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Roy Jones JR Vs The IRS: Russian Roulette

By Geno McGahee

I wrote in a prior article that I believed that the Roy Jones, JR., boxing career was now motivated by money. I could not see any other reason, other than possible ego, why he could continue to put his life at risk, and now my suspicions have been proven to be accurate. He owes the IRS 3.5 million dollars.

When I wrote that I suspected that money was at the root of the comeback, as I believe to be the driving force behind Evander Holyfield’s never-ending career, there was a lot of negative feedback from the Jones, JR., followers. They were on solid ground. How could a guy that makes that much money owe anyone anything? The problem is the management of the money, and apparently Roy didn’t keep track of it too well and has now in the position of finding fights in hopes of getting out of the hole. It’s very unfortunate that he would be in this position after all of the years of fighting and headlining shows, but the IRS is contending that he is way behind and needs to pay up.

On February 8th, a lien shows Jones owing $2,673,568 for earnings in 2003, and another $273,081 for earnings in 2004. Another lien shows that he owes $629,085 for earnings in 2009. With a bout with Russian cruiserweight coming up for a reported $500,000, it is very possible that the IRS will sieze it all, which leads to the question: “What motivation does Roy have to win?”

The major concern here isn’t for Roy’s bank account and it’s not a concern that the IRS won’t get their money. The concern is that Roy will be hurt in the ring. There are consistent reports of brain damage, his reflexes are near shot, he has taken beating after beating as of late, and now he is facing Denis Lebedev, 21-1, 16 KO’s, a plodding Russian powerhouse that may be slow, and Roy of old would have a good time with him, but his speed won’t matter. Roy can’t get out of the way of the punches. Lebedev’s people know that a win over Roy Jones, JR., especially a knockout will do wonders for his career. Look what it did for Danny Green.

Roy is a name and he still draws a crowd (unless he’s facing Bernard Hopkins). The choice of Lebedev may be the only choice he has at this point. I’m not sure he can sell a fight with another washed up former champion like Jeff Lacy, but at least that fight wasn’t a big danger. It resembled a senior’s tour where the older guys get in there and duke it out and the fans just sit back and enjoy seeing them fight again. Against Lebedev we are going to see a prime cruiserweight go after and over the hill former middleweight that can’t avoid punches.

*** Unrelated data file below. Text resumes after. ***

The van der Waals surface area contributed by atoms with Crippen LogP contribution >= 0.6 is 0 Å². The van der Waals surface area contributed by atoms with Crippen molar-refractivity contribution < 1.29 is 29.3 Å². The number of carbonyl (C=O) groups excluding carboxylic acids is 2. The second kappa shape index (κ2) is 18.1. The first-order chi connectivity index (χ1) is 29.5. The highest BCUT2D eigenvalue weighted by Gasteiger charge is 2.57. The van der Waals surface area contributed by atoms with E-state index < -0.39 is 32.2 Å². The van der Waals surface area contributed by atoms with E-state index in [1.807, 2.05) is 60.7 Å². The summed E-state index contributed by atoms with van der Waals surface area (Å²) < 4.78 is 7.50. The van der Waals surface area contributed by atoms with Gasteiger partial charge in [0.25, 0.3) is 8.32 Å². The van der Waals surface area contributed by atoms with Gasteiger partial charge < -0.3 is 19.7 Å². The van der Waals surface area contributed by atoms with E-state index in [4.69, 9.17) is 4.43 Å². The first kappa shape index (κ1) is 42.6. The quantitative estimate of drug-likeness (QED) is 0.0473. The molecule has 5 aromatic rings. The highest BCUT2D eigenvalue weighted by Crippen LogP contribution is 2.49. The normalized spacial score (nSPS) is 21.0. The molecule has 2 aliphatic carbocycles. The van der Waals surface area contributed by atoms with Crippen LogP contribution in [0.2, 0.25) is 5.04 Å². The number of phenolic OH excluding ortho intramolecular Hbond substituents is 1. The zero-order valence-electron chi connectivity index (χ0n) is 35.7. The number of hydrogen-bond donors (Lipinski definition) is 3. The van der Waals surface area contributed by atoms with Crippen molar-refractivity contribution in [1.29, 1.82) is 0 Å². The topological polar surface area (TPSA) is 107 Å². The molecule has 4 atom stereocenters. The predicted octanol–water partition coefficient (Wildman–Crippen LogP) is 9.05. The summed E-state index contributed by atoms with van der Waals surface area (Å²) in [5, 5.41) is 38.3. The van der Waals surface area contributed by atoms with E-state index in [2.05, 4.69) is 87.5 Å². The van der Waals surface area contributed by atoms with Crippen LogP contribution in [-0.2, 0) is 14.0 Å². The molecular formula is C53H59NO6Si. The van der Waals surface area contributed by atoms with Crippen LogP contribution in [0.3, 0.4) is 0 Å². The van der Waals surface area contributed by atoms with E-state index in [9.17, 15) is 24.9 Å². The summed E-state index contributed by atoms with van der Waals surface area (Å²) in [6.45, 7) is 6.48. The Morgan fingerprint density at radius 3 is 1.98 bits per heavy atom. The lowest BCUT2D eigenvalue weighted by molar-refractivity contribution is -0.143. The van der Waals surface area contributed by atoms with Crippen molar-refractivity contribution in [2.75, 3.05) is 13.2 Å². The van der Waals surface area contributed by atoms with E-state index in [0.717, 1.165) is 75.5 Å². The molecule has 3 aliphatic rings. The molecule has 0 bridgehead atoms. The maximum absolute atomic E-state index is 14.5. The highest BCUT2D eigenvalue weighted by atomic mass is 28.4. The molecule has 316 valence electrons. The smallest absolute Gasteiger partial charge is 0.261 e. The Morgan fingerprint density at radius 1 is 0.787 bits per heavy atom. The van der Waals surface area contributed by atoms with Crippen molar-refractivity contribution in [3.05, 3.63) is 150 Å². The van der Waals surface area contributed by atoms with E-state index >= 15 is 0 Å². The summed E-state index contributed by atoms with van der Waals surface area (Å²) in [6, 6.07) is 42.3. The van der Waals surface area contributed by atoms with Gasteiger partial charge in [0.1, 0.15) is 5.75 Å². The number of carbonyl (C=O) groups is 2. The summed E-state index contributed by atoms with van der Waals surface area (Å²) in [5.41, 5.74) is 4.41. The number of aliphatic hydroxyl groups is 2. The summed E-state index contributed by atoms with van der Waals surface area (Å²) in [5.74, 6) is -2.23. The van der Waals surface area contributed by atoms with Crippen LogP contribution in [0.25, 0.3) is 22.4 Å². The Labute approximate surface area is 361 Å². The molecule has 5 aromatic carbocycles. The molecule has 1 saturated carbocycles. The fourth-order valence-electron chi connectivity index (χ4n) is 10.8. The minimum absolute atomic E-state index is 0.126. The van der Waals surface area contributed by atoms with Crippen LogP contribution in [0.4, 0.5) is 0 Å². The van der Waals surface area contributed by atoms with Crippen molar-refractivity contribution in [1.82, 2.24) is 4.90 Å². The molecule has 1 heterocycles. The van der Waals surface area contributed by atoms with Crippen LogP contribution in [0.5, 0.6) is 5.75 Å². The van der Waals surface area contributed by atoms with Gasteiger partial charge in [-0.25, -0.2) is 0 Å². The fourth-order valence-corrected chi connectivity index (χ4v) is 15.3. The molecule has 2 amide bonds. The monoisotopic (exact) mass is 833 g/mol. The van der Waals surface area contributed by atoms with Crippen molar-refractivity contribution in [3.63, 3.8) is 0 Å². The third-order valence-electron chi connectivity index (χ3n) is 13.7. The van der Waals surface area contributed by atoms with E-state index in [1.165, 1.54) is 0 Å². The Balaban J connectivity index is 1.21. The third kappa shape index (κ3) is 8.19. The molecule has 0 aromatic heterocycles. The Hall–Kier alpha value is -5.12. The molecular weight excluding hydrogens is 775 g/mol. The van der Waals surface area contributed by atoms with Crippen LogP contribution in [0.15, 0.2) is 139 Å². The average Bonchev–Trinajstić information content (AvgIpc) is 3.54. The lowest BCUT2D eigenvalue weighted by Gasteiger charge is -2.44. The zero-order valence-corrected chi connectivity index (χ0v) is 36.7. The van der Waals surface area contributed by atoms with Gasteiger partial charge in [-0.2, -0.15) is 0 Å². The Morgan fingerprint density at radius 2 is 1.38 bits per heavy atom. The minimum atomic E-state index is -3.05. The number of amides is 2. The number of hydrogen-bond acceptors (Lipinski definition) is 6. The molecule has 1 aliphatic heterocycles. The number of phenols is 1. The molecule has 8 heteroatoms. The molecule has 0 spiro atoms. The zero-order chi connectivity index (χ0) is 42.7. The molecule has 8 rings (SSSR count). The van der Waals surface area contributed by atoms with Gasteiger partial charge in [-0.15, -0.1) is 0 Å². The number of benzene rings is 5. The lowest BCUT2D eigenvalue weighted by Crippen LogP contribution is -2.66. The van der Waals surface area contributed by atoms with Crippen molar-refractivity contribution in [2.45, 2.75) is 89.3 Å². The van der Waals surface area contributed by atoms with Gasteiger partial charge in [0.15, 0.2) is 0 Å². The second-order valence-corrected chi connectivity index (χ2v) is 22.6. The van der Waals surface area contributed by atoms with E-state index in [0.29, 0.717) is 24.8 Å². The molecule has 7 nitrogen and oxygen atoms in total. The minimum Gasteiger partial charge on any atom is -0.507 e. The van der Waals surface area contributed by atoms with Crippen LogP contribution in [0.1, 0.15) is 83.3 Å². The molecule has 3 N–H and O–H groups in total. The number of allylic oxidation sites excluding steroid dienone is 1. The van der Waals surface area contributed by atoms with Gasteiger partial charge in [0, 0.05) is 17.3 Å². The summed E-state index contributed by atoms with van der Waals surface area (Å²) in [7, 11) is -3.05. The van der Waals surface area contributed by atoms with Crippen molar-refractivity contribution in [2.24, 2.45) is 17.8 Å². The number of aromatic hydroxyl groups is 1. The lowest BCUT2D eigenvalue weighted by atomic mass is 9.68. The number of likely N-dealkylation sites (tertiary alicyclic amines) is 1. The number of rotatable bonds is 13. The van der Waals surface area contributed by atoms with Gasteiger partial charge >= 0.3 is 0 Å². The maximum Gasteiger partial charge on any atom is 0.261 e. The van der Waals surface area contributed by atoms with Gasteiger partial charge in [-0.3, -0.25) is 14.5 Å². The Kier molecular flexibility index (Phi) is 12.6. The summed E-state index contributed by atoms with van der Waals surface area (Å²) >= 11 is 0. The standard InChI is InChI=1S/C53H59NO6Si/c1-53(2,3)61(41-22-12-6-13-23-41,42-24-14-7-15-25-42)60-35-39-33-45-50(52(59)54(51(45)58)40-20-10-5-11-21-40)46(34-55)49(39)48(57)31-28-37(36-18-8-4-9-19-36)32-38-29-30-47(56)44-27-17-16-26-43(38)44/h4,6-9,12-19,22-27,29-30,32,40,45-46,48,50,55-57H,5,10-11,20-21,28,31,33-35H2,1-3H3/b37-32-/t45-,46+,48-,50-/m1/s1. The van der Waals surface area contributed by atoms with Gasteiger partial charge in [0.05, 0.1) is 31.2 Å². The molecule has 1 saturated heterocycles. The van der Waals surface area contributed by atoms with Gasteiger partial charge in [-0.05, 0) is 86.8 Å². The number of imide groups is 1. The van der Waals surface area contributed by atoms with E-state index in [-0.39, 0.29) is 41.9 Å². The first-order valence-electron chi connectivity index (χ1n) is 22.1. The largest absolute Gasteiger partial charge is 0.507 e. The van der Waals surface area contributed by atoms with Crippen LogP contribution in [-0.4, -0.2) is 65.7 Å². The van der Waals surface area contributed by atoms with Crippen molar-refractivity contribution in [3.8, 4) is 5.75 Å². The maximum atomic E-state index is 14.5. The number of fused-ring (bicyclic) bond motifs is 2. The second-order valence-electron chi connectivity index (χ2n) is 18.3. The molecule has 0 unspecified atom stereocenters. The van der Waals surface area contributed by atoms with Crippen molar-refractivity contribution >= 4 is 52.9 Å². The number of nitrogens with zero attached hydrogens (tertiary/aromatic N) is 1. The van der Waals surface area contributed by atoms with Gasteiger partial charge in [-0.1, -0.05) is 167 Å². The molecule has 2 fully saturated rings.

With Roy 3.5 million in the hole, he would need several bouts against guys like Lebedev or better to get out of it and then he would have to keep fighting to rebuild his finances. This means that the 42 year old fighter with 61 fights, and a record of 5 wins, 6 losses, in his last eleven fights, would be playing Russian Roulette. If not Lebedev, which opponent will do permanent damage?

Muhammad Ali is the most popular example of what happens to a fighter when they take too many hits. It could be argued that Holyfield’s words have been slurred and that he is also in considerable danger of permanent damage. Meldrick Taylor is another sad case that felt the wrath of the cruelest sport when he decided to hang on too long. The sad fact is that many boxers gets the shaft from promoters or they don’t know how to handle their money and end up in Roy’s shoes: shouldn’t fight, but needs to fight.

On May 21st, we will see Roy Jones, JR., step into the ring in Moscow. At one point in his life, Roy was incredibly impacted by the fate of friend and fellow champion, Gerald McClellan, a fighter that was severely brain damaged in a fight. Roy changed his style, became more safety first, and took it easier on his opposition because of the fear of death or permanent injury to himself or others. Now, we have Denis Lebedev on the horizon, a puncher…a basic heavyweight, eager to throw bombs at Roy. It’s not going to be pretty, and the Roy will have 3 million to go when its done.

The hope is that Roy will walk away from any future fights, win or lose, without any serious injury, and that he can overcome the debt and finish his life in boxing as a trainer or commentator or even just ease into retirement and enjoy his time away from the ring. Much like Joe Louis in the wrestling ring and Mike Tyson crumbling to Kevin McBride, it would be a sad sight to see Roy continually battered by 200 pound men, perhaps leading to something tragic. I wish him luck.

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